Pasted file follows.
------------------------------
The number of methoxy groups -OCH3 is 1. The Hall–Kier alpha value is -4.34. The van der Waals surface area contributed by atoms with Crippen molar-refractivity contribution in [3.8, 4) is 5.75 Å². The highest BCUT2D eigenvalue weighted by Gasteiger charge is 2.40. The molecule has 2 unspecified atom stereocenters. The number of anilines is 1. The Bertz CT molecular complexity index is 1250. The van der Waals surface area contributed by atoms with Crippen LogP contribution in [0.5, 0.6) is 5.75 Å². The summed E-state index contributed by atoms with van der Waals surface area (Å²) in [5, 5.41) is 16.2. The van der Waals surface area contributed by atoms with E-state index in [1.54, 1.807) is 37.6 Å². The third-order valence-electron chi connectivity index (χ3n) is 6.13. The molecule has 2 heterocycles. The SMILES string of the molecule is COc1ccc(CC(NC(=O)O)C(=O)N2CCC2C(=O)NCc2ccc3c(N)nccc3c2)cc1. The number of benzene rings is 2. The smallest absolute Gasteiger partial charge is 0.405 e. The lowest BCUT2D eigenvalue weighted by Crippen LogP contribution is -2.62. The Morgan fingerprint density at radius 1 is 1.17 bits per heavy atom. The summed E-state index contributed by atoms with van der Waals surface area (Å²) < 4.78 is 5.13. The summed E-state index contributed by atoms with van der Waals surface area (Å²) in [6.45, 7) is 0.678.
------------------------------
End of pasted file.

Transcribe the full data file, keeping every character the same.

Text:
The number of methoxy groups -OCH3 is 1. The Hall–Kier alpha value is -4.34. The van der Waals surface area contributed by atoms with Crippen molar-refractivity contribution in [3.8, 4) is 5.75 Å². The highest BCUT2D eigenvalue weighted by Gasteiger charge is 2.40. The molecule has 2 unspecified atom stereocenters. The number of anilines is 1. The Bertz CT molecular complexity index is 1250. The van der Waals surface area contributed by atoms with Crippen LogP contribution in [0.5, 0.6) is 5.75 Å². The summed E-state index contributed by atoms with van der Waals surface area (Å²) in [5, 5.41) is 16.2. The van der Waals surface area contributed by atoms with E-state index in [1.54, 1.807) is 37.6 Å². The third-order valence-electron chi connectivity index (χ3n) is 6.13. The molecule has 2 heterocycles. The SMILES string of the molecule is COc1ccc(CC(NC(=O)O)C(=O)N2CCC2C(=O)NCc2ccc3c(N)nccc3c2)cc1. The number of benzene rings is 2. The smallest absolute Gasteiger partial charge is 0.405 e. The lowest BCUT2D eigenvalue weighted by Crippen LogP contribution is -2.62. The Morgan fingerprint density at radius 1 is 1.17 bits per heavy atom. The summed E-state index contributed by atoms with van der Waals surface area (Å²) < 4.78 is 5.13. The summed E-state index contributed by atoms with van der Waals surface area (Å²) in [6.45, 7) is 0.678.